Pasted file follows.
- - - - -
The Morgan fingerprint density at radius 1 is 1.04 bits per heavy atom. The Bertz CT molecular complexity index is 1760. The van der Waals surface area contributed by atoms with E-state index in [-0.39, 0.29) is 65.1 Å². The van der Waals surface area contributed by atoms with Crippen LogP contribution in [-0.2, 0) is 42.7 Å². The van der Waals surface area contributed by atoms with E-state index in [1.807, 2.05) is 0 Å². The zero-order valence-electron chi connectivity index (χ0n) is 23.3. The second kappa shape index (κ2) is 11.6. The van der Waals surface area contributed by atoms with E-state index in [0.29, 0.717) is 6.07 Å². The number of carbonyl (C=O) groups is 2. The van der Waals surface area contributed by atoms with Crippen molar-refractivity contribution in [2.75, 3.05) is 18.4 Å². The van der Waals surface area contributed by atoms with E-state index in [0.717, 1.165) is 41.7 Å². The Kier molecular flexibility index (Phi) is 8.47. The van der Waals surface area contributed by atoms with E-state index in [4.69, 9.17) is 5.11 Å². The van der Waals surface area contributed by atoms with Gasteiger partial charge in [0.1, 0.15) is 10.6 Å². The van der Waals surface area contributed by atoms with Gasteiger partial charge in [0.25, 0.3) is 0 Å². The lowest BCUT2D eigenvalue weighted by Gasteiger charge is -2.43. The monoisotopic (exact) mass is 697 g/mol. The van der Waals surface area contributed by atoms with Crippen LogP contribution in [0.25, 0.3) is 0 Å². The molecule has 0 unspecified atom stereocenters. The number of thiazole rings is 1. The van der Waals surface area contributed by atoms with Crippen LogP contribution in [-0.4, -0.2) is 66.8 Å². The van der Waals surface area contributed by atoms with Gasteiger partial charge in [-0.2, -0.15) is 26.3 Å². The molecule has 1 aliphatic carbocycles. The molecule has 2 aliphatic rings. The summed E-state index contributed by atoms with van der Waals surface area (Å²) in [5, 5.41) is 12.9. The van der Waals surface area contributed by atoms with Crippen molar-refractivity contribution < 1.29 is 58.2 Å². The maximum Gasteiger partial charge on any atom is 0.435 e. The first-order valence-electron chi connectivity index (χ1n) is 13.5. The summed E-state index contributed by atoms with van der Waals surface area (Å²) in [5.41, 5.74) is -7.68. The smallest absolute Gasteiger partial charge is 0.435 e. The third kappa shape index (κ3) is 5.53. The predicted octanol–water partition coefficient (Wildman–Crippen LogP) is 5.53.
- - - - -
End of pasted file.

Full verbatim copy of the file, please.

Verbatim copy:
The Morgan fingerprint density at radius 1 is 1.04 bits per heavy atom. The Bertz CT molecular complexity index is 1760. The van der Waals surface area contributed by atoms with E-state index in [-0.39, 0.29) is 65.1 Å². The van der Waals surface area contributed by atoms with Crippen LogP contribution in [-0.2, 0) is 42.7 Å². The van der Waals surface area contributed by atoms with E-state index in [1.807, 2.05) is 0 Å². The zero-order valence-electron chi connectivity index (χ0n) is 23.3. The second kappa shape index (κ2) is 11.6. The van der Waals surface area contributed by atoms with E-state index in [0.29, 0.717) is 6.07 Å². The number of carbonyl (C=O) groups is 2. The van der Waals surface area contributed by atoms with Crippen molar-refractivity contribution in [2.75, 3.05) is 18.4 Å². The van der Waals surface area contributed by atoms with E-state index in [0.717, 1.165) is 41.7 Å². The Kier molecular flexibility index (Phi) is 8.47. The van der Waals surface area contributed by atoms with E-state index in [4.69, 9.17) is 5.11 Å². The van der Waals surface area contributed by atoms with Gasteiger partial charge in [0.1, 0.15) is 10.6 Å². The van der Waals surface area contributed by atoms with Gasteiger partial charge in [0.25, 0.3) is 0 Å². The lowest BCUT2D eigenvalue weighted by Gasteiger charge is -2.43. The monoisotopic (exact) mass is 697 g/mol. The van der Waals surface area contributed by atoms with Crippen LogP contribution in [0.25, 0.3) is 0 Å². The molecule has 0 unspecified atom stereocenters. The number of thiazole rings is 1. The van der Waals surface area contributed by atoms with Crippen LogP contribution in [-0.4, -0.2) is 66.8 Å². The van der Waals surface area contributed by atoms with Gasteiger partial charge in [-0.2, -0.15) is 26.3 Å². The molecule has 1 aliphatic carbocycles. The molecule has 2 aliphatic rings. The summed E-state index contributed by atoms with van der Waals surface area (Å²) in [5, 5.41) is 12.9. The van der Waals surface area contributed by atoms with Crippen molar-refractivity contribution < 1.29 is 58.2 Å². The maximum Gasteiger partial charge on any atom is 0.435 e. The first-order valence-electron chi connectivity index (χ1n) is 13.5. The summed E-state index contributed by atoms with van der Waals surface area (Å²) in [5.41, 5.74) is -7.68. The smallest absolute Gasteiger partial charge is 0.435 e. The third kappa shape index (κ3) is 5.53. The predicted octanol–water partition coefficient (Wildman–Crippen LogP) is 5.53.